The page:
If you want to include your opinions—religious, political, social—but don’t want to be identified with them, don’t choose this option. Readers will assume any omniscient narrator with an opinion is the author. Instead, hide your opinion in the voice and words of a character.

If you don’t want the narrator to come across as a character, keep the narrator’s words neutral.

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Limited Objective

Another option for limiting the omniscient narrator is to restrict his reporting to objective knowledge. Thus he reports only what is seen or heard—events and dialogue and description. With this limited or objective omniscient, readers don’t see inside the characters. They don’t get reports of thoughts or feelings because the narrator isn’t dipping into minds and hearts to show what characters are thinking or feeling.

This is very close to the third-person objective, but there are differences. The omniscient narrator still reports what he sees and hears in his own words, not the words and voice of a character. And he can still report what a character looks like from the outside, which a character can’t do. And the omniscient narrator can compare characters or events to other people and things the character herself has no knowledge of, can mention things and places and truths the character has no knowledge of.

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Limited Subjective

In this omniscient POV we can still see from the outside—A huge purple knot formed on Tito’s foreheadand we can hear Tito’s thoughts and feel his feelings, but we can’t hear the thoughts and feelings of everyone or everything. In this POV, the writer has restricted internal reports of thoughts and feelings to only one character (or to a few).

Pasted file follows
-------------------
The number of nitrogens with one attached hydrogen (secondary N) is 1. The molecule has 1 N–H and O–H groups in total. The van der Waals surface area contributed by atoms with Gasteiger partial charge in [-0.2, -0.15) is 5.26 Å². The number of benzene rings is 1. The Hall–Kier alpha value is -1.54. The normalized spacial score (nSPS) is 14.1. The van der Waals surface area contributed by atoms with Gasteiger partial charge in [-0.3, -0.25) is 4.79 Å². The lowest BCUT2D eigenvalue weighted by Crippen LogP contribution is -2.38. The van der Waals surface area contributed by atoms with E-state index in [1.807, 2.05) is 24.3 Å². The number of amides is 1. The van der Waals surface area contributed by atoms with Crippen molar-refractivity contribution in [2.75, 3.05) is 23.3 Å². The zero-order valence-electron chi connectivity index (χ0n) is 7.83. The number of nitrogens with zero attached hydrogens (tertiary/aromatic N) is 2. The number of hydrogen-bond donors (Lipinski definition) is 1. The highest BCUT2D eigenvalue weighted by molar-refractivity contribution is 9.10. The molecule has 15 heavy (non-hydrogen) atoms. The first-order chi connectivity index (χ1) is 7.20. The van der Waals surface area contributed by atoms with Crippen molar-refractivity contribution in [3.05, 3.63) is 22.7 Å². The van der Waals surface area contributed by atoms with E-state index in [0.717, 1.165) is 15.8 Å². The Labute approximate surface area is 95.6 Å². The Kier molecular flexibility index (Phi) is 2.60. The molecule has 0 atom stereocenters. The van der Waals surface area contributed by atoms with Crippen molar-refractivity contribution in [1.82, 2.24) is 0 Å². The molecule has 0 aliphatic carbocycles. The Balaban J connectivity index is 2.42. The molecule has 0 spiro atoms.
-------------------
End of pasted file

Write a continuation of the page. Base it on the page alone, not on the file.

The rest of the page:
In this point of view, viewpoint duties do not switch between characters in the same scene. If we’re following one character’s thoughts, we stay with that character until the scene is finished.

This sounds much like the third-person limited subjective, but as noted above, the omniscient narrator still reports what he sees and hears in his own words, not in the words and voice of a character. (Character thoughts and feelings would be reported in the character’s words.) And he can still report what a character looks like from the outside, which a character can’t do for himself. And the omniscient narrator can refer to events and people and things the character herself has no knowledge of.

Strengths of the Omniscient POV

The omniscient can be used to convey information that no character could know.

Omniscient works well for historicals and stories that either have large casts or that transpire over long periods of time, when the sweep of the story and/or the plot is more important than the thoughts and feelings of a single character.

Omniscient can be used to ease into other points of view without violating rules for those points of view.

Omniscient works when you need more distance from the characters but don’t necessarily want the cold feel of third-person objective.

Omniscient is useful when you don’t want to shade the story’s narration toward a particular character.

Omniscient can convey information in fewer words than the third-person subjective.

The omniscient point of view can be used to transition between scenes and to introduce scenes from a distance, something often necessary no matter which POV the rest of the story uses.

Weaknesses of the Omniscient POV

The omniscient can feel/sound old-fashioned.

An omniscient narrator can be confused for the author.